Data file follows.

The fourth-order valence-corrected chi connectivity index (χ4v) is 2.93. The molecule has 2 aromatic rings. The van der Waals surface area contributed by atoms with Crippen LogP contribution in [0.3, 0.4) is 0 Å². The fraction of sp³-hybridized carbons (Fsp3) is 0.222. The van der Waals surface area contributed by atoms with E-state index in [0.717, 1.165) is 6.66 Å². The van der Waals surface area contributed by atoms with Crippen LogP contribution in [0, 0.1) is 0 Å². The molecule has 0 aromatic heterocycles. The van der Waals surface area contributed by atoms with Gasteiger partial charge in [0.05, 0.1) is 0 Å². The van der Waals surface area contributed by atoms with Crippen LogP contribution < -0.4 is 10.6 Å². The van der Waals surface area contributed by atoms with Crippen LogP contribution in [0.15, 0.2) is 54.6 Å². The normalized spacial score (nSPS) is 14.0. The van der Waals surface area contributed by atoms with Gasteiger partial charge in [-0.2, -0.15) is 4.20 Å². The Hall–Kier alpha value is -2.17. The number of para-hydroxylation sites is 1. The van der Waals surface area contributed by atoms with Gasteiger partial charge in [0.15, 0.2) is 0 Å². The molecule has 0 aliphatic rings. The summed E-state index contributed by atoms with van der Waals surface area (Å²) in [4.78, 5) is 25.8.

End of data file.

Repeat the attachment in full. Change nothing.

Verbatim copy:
The fourth-order valence-corrected chi connectivity index (χ4v) is 2.93. The molecule has 2 aromatic rings. The van der Waals surface area contributed by atoms with Crippen LogP contribution in [0.3, 0.4) is 0 Å². The fraction of sp³-hybridized carbons (Fsp3) is 0.222. The van der Waals surface area contributed by atoms with E-state index in [0.717, 1.165) is 6.66 Å². The van der Waals surface area contributed by atoms with Crippen LogP contribution in [0, 0.1) is 0 Å². The molecule has 0 aromatic heterocycles. The van der Waals surface area contributed by atoms with Gasteiger partial charge in [0.05, 0.1) is 0 Å². The van der Waals surface area contributed by atoms with Crippen LogP contribution < -0.4 is 10.6 Å². The van der Waals surface area contributed by atoms with Crippen LogP contribution in [0.15, 0.2) is 54.6 Å². The normalized spacial score (nSPS) is 14.0. The van der Waals surface area contributed by atoms with Gasteiger partial charge in [-0.2, -0.15) is 4.20 Å². The Hall–Kier alpha value is -2.17. The number of para-hydroxylation sites is 1. The van der Waals surface area contributed by atoms with Gasteiger partial charge in [0.15, 0.2) is 0 Å². The molecule has 0 aliphatic rings. The summed E-state index contributed by atoms with van der Waals surface area (Å²) in [4.78, 5) is 25.8.